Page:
Our dogs will have obedience training and they will listen to you but as a well known dog trainer once said “A dog can love you and not respect you”.
People often think they can just bring a new dog home and let the dogs work things out themselves because their dogs are not aggressive. In some cases yes this can work but reality is that dog fights are possible and unless you take the proper steps you could find yourself in a potentially dangerous situation. It has nothing to do with the new dog been protection trained or even the breed. A dog’s world revolves around their pack structure and how they rank within that pack.Bringing a new dog into a home is always an exciting experience but there are some things to consider.
Dogs have an intense genetic pack instinct and adding a second or third dog to the household can trigger this instinct which can create a tense and stressful situation or start a fight. Even your sweet & loving Fifie can turn into a little monster if he or she all of the sudden finds a German Shepherd or any other dog in their house. There could be territorial issues, maybe rank or dominance problems, or there can be inter-male or inter-female issues that result in aggression between the dogs.
Remember that 3 or more dogs are a considered a Dog Pack and when you have a dog pack the dogs natural instincts are heighten. They will become more territorial, pack leadership becomes more important and if the human is not strong enough then always one of the dogs will feel the need to instinctively step up and lead and it’s not natural for most so they can become stressed and even nervous.
It is not our intention to scare you but rather to inform you and help you avoid mistakes. If we are a strong human pack leader none of the before mentioned happens and the transition or introduction of the new dog to your existing ones will be easy and positive.It’s our job as the human pack leader to make it absolutely clear to our dogs that we are in charge, always, and that aggressive behavior will not be tolerated.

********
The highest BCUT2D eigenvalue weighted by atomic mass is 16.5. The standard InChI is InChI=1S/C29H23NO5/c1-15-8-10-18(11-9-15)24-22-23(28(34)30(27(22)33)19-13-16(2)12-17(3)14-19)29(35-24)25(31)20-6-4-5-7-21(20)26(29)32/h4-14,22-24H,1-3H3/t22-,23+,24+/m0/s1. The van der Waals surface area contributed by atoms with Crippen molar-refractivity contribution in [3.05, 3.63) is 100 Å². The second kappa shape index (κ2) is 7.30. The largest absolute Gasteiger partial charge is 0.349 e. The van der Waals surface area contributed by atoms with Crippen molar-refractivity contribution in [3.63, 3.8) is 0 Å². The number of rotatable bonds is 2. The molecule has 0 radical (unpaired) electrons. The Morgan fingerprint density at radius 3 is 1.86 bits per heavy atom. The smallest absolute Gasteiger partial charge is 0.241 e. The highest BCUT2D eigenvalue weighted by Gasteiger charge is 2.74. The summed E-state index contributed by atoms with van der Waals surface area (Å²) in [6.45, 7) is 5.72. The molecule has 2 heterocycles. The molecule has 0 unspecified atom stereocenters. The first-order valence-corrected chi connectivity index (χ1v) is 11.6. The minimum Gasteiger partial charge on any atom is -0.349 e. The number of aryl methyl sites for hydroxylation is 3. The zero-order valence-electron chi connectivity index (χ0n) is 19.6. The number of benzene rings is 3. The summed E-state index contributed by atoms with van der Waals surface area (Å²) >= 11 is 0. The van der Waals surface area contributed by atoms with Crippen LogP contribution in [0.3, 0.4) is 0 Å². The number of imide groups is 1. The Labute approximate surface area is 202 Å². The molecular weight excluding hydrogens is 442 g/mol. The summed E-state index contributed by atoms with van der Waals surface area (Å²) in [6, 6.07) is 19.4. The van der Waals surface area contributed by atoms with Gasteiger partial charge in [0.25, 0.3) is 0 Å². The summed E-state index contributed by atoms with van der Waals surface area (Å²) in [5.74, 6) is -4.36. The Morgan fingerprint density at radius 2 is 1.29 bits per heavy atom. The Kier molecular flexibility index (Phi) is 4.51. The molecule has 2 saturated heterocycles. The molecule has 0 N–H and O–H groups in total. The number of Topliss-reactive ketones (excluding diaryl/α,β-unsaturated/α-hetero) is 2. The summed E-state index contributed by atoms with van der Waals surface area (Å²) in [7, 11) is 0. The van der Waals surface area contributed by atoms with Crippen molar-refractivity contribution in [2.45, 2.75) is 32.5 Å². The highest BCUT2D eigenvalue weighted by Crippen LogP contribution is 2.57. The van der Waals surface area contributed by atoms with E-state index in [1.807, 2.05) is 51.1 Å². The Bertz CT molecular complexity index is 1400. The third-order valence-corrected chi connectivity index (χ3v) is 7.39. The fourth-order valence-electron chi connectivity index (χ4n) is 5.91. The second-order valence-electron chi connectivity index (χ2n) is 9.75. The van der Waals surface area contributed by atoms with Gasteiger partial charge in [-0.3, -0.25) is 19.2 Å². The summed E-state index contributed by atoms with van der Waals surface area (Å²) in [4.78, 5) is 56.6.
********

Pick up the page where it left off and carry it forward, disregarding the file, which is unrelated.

Please read our article on “Bonding with your new dog”http://www.highclassk9.com/bonding-with-your-new-dog because the first few weeks will set the stage for the rest of your dogs life. The most important part of this process is to get and use dog crate. When your new dog gets home he should be placed in his crate and allow your existing dogs to come by and smell the newcomer. If there is any growling you are to immediately correct the offender and make it clear aggression toward one another will not be tolerated and folks saying “Be a good boy fife” won’t cut it. The correction must be firm so that there is no doubt the behavior is not allowed period. The new dog should always be on a leash inside the house during the bonding period so that if he or she growls at us or the other dog we have immediate control and can put him back in the crate or we can give a leash correction.
You should not rush the introduction of a new dog into your home. It can take a minute but it can also take weeks or even months for this process. During the first weeks the only time our dogs are around one another is when one is in a crate and the others are loose. We know when they are beginning to accept one another when they begin to ignore one another. Your goal here is to show the existing house dogs that this new dog is now part of your pack.
Taking your dogs for walks in a great way to establish pack structure. If you feel there is even the slightest possibility of a fight you should muzzle the dogs. I may sound excessive but its best to AVOID than to REPENT. Your first walks should be away from your home and not where you typically walk your dogs as they consider that route their personal territory and you run the risk of territorial aggression. When the walks are going well then comes a time to allow your dogs to meet face to face when you are not holding the leashes. Allow them to sniff one another. Talk to them in a firm, commanding, neutral voice. Keep the meeting short. If there is any growling they always get a strong verbal no! When I introduce 2 adult dogs I will allow sniffing but no dominant posturing – it’s called “T-ing” off. In other words, the dominant dog will put its head over the top shoulder of the other dog and press down.
One of the most common causes of dog fights in the home are fights over food and toys. We feed the dogs in dog crates or in different rooms. Pick up any uneaten food after 15 minutes. Never allow the dogs to be together with toys. Toys are triggers for dog fights. So NO TOYS left lying around!! Dogs need to learn that all of the toys are your toys and you occasionally allow your dog to play with YOUR TOYS but you always take them back after play time.
You can most certainly bring one of our dogs into your current house environment and have them meet and eventually be with your existing dogs and other pets as long as you don’t take the process for granted.